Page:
Building 2.0, part 11: Monetization

When I first launched back in 2002, I didn’t plan to make any money from it or do any advertising on it. I remember friends telling me I should put up ads when I was slashdotted and I had little interest in doing so.

Much has changed since then, primarily the fact I no longer have a “day job” and this is no longer “stuff I do in my spare time”. Instead, this is “stuff I turn down paying work to do”. I have no expectations of getting fully compensated for the content, software and plugins I make freely available here, but if I can bring in a couple of bucks through ads and donations it helps me justify the time I spend on these projects.

I’ve tried a number of monetization approaches over the last 5 years, with varying degrees of success. I’ve basically viewed this as an experiment, and the results are quite interesting to me. Especially the response to the changes I’ve made recently in asking for donations. I’ve got details on this, including a spreadsheet of donations later in this post.

Google AdSense / Yahoo! Publisher Network

I’ve tried both Google AdSense and the Yahoo! Publisher Network for contextual ads. I even experimented for a while loading each half the time. Neither one was a major payday for me, but the basic results I’ve seen are:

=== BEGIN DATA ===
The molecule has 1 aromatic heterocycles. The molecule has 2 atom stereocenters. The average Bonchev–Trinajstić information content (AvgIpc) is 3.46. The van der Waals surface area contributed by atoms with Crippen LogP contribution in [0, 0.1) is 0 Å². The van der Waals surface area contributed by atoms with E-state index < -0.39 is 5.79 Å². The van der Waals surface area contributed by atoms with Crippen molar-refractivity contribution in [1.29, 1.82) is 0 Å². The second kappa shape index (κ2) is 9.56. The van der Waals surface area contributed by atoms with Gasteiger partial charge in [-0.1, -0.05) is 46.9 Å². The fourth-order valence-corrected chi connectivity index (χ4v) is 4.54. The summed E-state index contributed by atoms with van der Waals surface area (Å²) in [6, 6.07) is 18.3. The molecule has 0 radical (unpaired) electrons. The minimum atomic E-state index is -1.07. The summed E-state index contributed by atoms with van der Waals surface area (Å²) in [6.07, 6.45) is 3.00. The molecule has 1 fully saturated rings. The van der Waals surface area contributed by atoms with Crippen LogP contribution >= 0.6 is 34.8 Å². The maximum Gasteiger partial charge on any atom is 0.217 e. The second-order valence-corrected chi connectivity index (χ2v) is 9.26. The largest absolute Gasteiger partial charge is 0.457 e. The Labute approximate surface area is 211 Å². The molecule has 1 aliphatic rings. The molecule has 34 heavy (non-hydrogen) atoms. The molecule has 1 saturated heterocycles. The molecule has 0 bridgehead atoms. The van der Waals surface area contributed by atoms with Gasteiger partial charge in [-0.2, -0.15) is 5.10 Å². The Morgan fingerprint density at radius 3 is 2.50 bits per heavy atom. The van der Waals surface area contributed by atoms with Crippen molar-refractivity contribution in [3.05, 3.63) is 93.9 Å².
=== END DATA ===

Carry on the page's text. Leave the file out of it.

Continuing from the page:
• Yahoo! pays a little more.
  • Google’s ads are more relevant.

I pretty much only use Google’s AdSense now because I prefer the relevance to the extra couple bucks.

I’ve mostly kept these ads in the sidebar where they aren’t too annoying, however a couple of months ago I started trying something new. I’ve started inserting a couple of ad blocks in blog the content itself if the visitor is using IE. This decision is based on the research that shows that IE users click on more ads than Firefox users. Also, since I never browse in IE, these inline ads don’t bother me. 😉

Text Link Ads

I started selling text links through Text Link Ads1 a little over a year ago. I like the service and have had good results with it. I generally make more per month from Text Link Ads than I do from all the other ad services combined.

Kontera In-Text Ads

I installed Kontera’s in-text ads at the end of last year and the response was pretty much a universal “we hate these”. I was really surprised at the reaction because I see these ads on lots of sites and they’d never bothered me.

I’ve since turned them off except for pages rendered from search engine hits. Basically, if you search for something and click a link to my site, you see these ads on the initial page you clicked through to. Subsequent page loads have these ads turned off.

I haven’t gotten any more complaints since I changed to this implementation. I still haven’t fully decided to keep these or not – I might turn them off at some point.

Amazon Sponsored Shopping

I added this to the sidebar during the holiday shopping season, and I don’t think anyone has ever used it. Or maybe it isn’t even configured right. I don’t really know why I’ve kept it on the page.

Text Links